Mature Life Features

Cecil Scaglione, Editor

How People Remember You . . .

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rabbit. . . can be fun, I’ve found, after bumping into about a dozen 70- and 80-year-olds over the past decade who recall our high-school days at Scollard Hall, the all-boys Catholic boarding school in North Bay, Ontario: — 1947 to 1952. We had a Grade 13 in Ontario in those days to give kids an opportunity to earn a few college credits before having to leave town to attend one of the handsful of universities in the bigger Canadian cities.  I was a day hop, not a boarder, and learning by osmosis more than class subjects because there were students from far away as Venezuela, Italy, England, the U.S., and most Canadian provinces.

But back to how I was remembered.

At a group gathering during a reunion, they said i must have been the model for The Fonz in TVs “Happy Days” except “He couldn’t dance like you.”

On another occasion, the old-timer leaned on his cane and said, “Yeah, you’re the guy with the three pens.” I’d forgotten about that. I used to use three pens so I could write three lines worth of detentions – penalties or punishment given for some infraction or other – such as “I will not be late for first class after lunch” 500 times. Those three pens cut down the writing time a lot. Then he added, “And you sure could jive.”

A retired salesman who had to give up a promising professional hockey career because of a shoulder that kept  separating just flat out blared, “You were the best jiver in the ‘Bay.” Another old colleague, recalling my dance-floor days, rolled his eyes and said, “Man, you made us live!”

This patter and pattern have tumbled through my mind as I recall those dazzling days when I could jitterbug/jive/swing/whatever historians call it today. It was a shuffle and shucking done to a boogie-woogie beat and, while I can’t claim to have been the best in the ‘Bay, there was no one better.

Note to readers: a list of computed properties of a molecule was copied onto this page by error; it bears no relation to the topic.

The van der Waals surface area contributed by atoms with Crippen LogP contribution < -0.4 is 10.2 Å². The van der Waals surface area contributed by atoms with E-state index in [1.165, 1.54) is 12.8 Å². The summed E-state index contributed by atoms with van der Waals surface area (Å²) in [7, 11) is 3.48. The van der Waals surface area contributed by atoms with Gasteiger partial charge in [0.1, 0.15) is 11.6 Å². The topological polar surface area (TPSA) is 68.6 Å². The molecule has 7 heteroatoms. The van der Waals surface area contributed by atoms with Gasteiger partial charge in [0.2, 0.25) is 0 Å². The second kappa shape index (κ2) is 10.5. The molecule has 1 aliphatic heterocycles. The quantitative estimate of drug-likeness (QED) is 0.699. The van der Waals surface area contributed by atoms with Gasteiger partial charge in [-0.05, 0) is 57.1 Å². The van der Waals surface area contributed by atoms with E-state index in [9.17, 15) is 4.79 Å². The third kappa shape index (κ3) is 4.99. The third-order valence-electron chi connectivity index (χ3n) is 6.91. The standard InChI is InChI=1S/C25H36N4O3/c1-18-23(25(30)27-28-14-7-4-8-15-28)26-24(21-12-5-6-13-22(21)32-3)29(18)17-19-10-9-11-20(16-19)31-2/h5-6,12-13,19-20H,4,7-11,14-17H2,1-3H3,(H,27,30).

It all  began in Jack McGinty’s living room. His home is now a rooming house abutting a McIntyre Street motel. His sister, Leona, taught me when I was 14 or 15 how to cut a rug on their living-room rug. Jack and I were close friends, along with Frank Klein (who became a well-known cop and civic leader in Sault Ste. Marie), Tom Lyons (who acquired his own firm in Peterborough and became a competitor at international curling bonspiels), Dennis Murphy (who rose to monsignor-ity in the Church) and Bernie Bucholtz (who went on to play several years of professional football in western and eastern Canada). As it turned out, we were pallbearers at Jack’s funeral after he was killed in a freak traffic accident. I was 17.

I always got a picture of him in my mind when I went into swing that gave me access to every gal in town. When the beat got down, all I had to do was point to one and she skipped out and we had a boogie ball. This is said not as a boast, although it is with pride, because we both were having fun.

That’s all I’ve ever wanted out of life – to be able to have fun. And I’ve had to deal with hundreds – probably thousands – of people who have done their utmost to deter me. So I toss the big-bands CDs into the tuner and turn up the volume  just right then bob and bounce to the beat while I picture Jack and the living room where his sister taught me to boogie a long time ago in an era far away.

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Written by Cecil Scaglione

February 26, 2016 at 9:44 pm

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